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Bouquet of Chrysanthemums, 1881
The abundance of flower painting in Renoir’s oeuvre is yet to be fully documented, but it is a genre that occupied him at every stage in his career and one that, until the late 1880s, allowed him to experiment with different colour harmonies more easily than did figure painting “When I paint flowers, I feel free to try out tones and values and worry less about destroying the canvas,” Georges Riviére remembered him saying; “I would not do this with a figure painting, since there I would care about ruining the work.” The suggestion that Renoir’s flower paintings were a vehicle for more daring tonal juxtapositions was developed by Julius Meier-Graefe, who perceived an almost abstract quality in them. Unlike Manets flowers, he argued, which encourage us to smell, touch, and savour the flower with our eyes, Renoir’s flowers are above all fictions of colour, possessing an independent “immaterial completeness” that would be diminished by any comparison with the botanical species they represent.
Flower paintings were also easier to sell. Although Riviere claimed that Renoir disposed of his flower paintings for little more than the flowers cost him, both Renoir and Monet turned to still life in the bleak period around 1880 as the most marketable of genres. It is no coincidence that Renoir used an established format for his still lifes: neatly all of his flower paintings of the 1870s and 1880s generally conform to the canvas size of 25 by 21 inches. It is also telling that one of Renoir’s first canvases to find an American buyer was the splendid Geraniums and Cats (private collection, New York), painted in 1881 and exhibited by Durand-Ruel at the National Academy of Design, New York, in April 1886.
Bouquet of Chrysanthemums is of the standard format for Renoir’s flower paintings. Painted on a coarse-textured canvas, it was executed rapidly, the thin washes of colour first laid in to describe the diffuse mass of flowers without concern for their individual features. With the composition blocked out in this way, Renoir then brought each bloom into focus by applying delicately impasted strokes of colour to define individual petals and stamens and thus give the bouquet its structure. He also took care to record the autumnal character of these flowers, which bloom for about six weeks, by showing the darkening edges of the red flowers with their drying, brittle stamens. Yet the chief effect is one of great luminosity and warmth. This he achieved by setting these highly coloured flowers on an orange and blue background, against which they resonate, and by generously applying touches of white lead and chrome yellow, which vibrate on almost every flower.
In his choice of composition, Renoir was clearly influenced by the spare and elegant flower paintings of Fantin-Latour, whose Chrysanthemums, 1862,was one of the earliest French paintings of that flower. Like the Chrysanthemums, the flowers in Renoir’s painting expand to fill the width of the canvas; both vase and ledge are painted simply, with no indication of the interior in which they are placed. Yet Fantin’s crisp and controlled still life lacks the verve of Renoir’s more explosive array, which follows from his own Lilacs in a Bowl (location unknown), painted in 1875, or 1878. In both paintings the flowers enjoy an easy amplitude and expansiveness characteristic of Renoir’s painting at this time.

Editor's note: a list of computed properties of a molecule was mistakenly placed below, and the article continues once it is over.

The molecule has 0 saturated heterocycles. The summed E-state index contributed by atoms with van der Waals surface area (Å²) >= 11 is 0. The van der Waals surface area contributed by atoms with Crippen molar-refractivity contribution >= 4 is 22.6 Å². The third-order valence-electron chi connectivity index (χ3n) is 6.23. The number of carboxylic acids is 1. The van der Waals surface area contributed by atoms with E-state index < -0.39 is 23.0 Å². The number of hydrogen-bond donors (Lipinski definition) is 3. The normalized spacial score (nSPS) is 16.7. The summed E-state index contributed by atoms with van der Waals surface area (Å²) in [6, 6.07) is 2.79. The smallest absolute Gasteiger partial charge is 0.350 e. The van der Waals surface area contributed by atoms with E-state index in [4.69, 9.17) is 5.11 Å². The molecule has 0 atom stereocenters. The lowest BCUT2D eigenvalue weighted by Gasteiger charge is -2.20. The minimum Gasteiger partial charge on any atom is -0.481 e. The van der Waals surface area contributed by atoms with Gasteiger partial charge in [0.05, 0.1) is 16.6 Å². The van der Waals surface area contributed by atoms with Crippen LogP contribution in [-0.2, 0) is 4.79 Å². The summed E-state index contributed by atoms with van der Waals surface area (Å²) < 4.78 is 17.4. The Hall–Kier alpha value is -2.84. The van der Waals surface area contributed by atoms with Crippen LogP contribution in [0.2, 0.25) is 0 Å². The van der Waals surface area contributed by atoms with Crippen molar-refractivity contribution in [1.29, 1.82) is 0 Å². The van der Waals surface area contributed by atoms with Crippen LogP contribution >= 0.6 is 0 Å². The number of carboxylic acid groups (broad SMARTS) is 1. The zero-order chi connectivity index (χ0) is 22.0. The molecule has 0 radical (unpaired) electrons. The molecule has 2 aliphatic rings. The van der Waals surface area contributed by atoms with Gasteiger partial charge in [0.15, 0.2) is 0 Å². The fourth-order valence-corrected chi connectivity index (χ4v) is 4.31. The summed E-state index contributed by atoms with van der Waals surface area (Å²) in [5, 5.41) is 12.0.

Bouquet of Chrysanthemums should be dated to the autumn of 1881, and probably was painted either at the country house of his patron Paul Bérard, at Wargemont, outside Dieppe—where Renoir was a visitor in July and September 1881—or back in Paris before he left for Italy at the end of October. In its overall harmony the painting recalls the portrait of Jeanne Henryot (private collection, Switzerland), and the still life's gentle, dappling light is also found in the portrait of Alfred Bérard with His Dog, 1881 (Philadelphia Museum of Art). Renoir may also have been encouraged to paint chrysanthemums after Monet had taken up the subject in a series of still lifes painted at Vétheuil in 1880 and 1881—the two had shared flower motifs before—and, indeed, the flower appears in a second canvas by Renoir, the Girl with a Fan, painted the same year as Bouguet of Chrysanthemums.
Did the chrysanthemum hold any special significance for Renoir and his peers? The flower had been cultivated in China and Japan for centuries and was venerated in Eastern art as one of the four noble plants painted by Chinese scholar-artists and as a preferred motif in Japanese screen painting of the Kano school. Although the plant’s introduction to France was relatively recent—imported to Marseille at the time of the Revolution, it seems to have been widely cultivated only after the Napoleonic Wars—by the 1880s it was described by botanical authorities as among the commonest ornamental garden plants, grown in French fields and meadows everywhere. If the more austere traditions of the flower were hidden from Renoir—in seventeenth-century Chinese painting the chrysanthemum was a symbol of the scholar in retirement, and in Japan it was the emperor's insignia—its more general associations with the East were not. The Girl with a Fan refers explicitly to the Oriental origins of the flower. Pointed in the direction of the red and white chrysanthemums is a painted round fan, with a Chinese motif, probably made in Japan. Both flowers and fan, then, are Eastern imports appropriated and made domestic by Parisian fashion. If it was the exoticism of the chrysanthemums that had distinguished them from other garden flowers, it was their autumnal message of renewal and growth that had a lasting significance for Renoir; chrysanthemums also provided the subject of one of his very last canvases.
|Institution||The Metropolitan Museum of Art|
|Medium||Oil on canvas|
|Dimensions||66 x 55.6 cm|